The following is a picture of a lesson concerning early morning procedures. Jeremy, Glen, Lizandra, Dwayne and myself were on this day.
The days lessons included training and practice on putting up various types of tarps as well as building fires.
I find that I have often learned best from my outdoor failures. I failed miserably at making a fire but learned a heck of a lot and after making some minor equipment adjustments, practicing some more with my existing equipment and then with my new equipment I will be far more savvy at making a fire and will probably qualify as a strong intermediate fire maker. The real experts can start with literally nothing in the way of matches, lighters, or carried tinder and still get a fire started by doing something like rubbing sticks together. Getting to this expert level can take days of training and practice though. For now I will settle for making sure I take good fire making supplies and train enough to be a strong intermediate fire starter.
On a personal development level it is sometimes healthy to have an ego crushing epic fail. Reminds you that you always have a lot more to learn. Builds character and you can never have too much of that.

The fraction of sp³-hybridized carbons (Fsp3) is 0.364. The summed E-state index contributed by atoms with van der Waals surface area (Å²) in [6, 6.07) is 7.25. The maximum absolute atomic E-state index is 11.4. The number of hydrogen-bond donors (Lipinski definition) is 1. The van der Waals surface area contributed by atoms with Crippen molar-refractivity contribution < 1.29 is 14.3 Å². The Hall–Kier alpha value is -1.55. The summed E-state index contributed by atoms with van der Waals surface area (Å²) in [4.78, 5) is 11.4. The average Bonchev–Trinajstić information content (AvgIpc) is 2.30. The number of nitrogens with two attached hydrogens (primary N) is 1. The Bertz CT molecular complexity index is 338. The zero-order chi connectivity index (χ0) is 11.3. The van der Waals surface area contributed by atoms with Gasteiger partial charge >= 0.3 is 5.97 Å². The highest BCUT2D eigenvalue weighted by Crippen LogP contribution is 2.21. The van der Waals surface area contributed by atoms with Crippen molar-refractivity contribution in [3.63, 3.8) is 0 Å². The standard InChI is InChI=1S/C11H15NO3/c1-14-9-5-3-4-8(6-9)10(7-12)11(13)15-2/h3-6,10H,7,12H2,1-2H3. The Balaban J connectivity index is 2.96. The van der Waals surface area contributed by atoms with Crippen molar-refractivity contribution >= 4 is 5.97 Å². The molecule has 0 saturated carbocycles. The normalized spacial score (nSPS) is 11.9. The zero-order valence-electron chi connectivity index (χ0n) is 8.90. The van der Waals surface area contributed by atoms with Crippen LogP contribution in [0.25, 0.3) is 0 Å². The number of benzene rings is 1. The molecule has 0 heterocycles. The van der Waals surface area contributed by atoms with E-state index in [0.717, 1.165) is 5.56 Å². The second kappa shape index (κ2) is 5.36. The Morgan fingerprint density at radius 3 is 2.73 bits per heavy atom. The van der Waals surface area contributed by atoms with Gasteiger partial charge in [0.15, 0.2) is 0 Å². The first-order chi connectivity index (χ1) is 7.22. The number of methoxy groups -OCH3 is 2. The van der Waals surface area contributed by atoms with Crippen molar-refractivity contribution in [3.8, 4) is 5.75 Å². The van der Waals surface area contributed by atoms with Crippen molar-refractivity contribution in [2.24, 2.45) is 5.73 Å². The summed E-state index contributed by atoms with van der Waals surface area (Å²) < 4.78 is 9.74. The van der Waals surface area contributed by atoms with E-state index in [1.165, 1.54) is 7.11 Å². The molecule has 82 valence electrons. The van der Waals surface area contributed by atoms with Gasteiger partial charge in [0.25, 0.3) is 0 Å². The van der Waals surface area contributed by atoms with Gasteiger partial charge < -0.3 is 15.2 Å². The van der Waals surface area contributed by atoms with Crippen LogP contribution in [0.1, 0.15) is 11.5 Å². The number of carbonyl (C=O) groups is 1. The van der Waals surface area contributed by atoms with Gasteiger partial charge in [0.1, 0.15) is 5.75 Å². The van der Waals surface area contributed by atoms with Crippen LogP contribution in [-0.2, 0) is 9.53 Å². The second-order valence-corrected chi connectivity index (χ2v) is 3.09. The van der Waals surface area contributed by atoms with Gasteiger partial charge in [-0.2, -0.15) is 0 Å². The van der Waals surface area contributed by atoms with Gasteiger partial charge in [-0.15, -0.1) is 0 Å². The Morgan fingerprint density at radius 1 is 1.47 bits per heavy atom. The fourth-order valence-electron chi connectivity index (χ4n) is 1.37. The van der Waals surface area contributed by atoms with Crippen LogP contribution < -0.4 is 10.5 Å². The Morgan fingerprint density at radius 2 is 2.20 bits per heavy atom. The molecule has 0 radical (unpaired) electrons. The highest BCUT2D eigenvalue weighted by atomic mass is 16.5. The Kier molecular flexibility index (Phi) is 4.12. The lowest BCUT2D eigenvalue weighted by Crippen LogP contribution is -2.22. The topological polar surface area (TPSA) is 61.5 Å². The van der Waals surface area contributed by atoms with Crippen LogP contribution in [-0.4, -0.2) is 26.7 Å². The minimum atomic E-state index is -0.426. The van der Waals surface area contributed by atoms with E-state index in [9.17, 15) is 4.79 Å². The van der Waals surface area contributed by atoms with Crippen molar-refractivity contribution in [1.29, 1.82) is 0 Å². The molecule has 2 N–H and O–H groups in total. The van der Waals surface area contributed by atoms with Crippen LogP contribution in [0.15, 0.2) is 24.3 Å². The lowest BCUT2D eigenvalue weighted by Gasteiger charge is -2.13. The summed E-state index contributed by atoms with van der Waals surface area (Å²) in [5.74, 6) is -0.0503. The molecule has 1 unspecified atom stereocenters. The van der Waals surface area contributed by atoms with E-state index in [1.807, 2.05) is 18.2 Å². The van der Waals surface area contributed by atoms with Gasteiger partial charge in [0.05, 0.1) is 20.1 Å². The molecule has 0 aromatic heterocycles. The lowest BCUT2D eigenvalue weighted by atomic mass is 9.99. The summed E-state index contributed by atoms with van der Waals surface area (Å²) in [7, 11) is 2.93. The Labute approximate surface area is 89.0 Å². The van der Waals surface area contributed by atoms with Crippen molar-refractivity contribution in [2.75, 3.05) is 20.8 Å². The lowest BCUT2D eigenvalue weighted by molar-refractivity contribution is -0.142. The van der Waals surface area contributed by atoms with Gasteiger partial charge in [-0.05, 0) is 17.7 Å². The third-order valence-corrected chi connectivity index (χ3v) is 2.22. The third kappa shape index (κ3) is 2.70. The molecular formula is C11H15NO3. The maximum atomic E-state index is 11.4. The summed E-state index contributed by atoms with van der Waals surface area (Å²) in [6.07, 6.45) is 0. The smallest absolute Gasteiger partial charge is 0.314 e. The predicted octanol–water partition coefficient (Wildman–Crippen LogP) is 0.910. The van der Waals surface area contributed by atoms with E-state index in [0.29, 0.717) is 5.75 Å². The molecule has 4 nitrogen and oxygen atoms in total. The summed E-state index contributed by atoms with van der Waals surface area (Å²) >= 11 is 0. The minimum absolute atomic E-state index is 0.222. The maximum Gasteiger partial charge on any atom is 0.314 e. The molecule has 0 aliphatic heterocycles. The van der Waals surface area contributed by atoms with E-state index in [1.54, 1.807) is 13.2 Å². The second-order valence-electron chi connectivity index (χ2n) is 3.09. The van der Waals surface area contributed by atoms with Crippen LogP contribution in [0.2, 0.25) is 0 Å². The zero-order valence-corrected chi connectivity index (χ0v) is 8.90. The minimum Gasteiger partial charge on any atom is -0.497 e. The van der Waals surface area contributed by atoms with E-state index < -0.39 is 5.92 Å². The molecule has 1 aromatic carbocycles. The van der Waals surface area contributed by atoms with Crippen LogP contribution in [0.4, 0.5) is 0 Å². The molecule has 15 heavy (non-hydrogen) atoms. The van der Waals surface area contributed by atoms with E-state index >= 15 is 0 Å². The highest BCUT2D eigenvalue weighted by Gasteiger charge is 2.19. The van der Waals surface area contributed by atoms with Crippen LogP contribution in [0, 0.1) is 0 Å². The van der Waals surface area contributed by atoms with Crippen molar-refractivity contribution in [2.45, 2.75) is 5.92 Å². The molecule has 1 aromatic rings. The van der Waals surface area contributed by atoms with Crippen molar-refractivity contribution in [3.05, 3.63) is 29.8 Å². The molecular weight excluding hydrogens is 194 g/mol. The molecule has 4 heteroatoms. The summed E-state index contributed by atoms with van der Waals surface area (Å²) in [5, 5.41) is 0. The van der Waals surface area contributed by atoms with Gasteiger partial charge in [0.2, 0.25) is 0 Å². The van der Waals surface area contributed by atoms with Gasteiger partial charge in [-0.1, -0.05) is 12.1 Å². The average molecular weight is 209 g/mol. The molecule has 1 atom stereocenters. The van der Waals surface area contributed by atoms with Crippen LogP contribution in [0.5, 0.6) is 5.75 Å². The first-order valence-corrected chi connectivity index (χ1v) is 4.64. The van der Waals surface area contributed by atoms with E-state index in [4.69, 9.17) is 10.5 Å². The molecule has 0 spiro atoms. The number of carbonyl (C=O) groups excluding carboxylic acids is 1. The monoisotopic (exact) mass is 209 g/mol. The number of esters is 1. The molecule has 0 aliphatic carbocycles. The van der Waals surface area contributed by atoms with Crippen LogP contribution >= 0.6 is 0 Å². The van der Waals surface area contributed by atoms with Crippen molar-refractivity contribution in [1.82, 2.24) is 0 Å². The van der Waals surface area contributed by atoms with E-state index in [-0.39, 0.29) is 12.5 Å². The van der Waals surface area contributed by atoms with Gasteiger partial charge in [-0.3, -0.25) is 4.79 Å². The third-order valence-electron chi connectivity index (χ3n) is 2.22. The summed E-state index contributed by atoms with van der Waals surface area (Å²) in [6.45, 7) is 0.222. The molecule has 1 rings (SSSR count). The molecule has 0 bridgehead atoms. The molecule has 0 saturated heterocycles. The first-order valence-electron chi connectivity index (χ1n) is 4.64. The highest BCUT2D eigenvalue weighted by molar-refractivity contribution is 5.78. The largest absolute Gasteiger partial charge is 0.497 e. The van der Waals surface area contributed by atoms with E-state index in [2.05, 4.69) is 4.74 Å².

The picture below is selfishly mostly for me. It is a reminder of what will always be a very cherished memory of a fellow steward holding this object in front of their face, staring at it while turning it around in the air in order to see all its angles and then looking at me and with the most honest open mind quizzical look asking what is this? Of course I could not see my own face but I know inside my brain I was reeling from an equally total sense of befuddlement over the meaning of the question. A visual koan. Seconds after this fest of mutual befuddlement, the light went on in the other stewards brain that it was a pen. My befuddlement over what the steward meant asking "Whats this?" turned to a conceptual understanding that they really had not realized it was a pen. One of those random but very special moments that happens in life.
I was thinking later that it is a shame that there was not a way to purposely cause and exploit that state of truly seeing an object with no prior preconceptions. Once we surround an object with definitions we lose an ability to really see it. I do not draw much but I have always been amazed that when I have had to draw something I "see" all kinds of things that I had looked at but not recognized.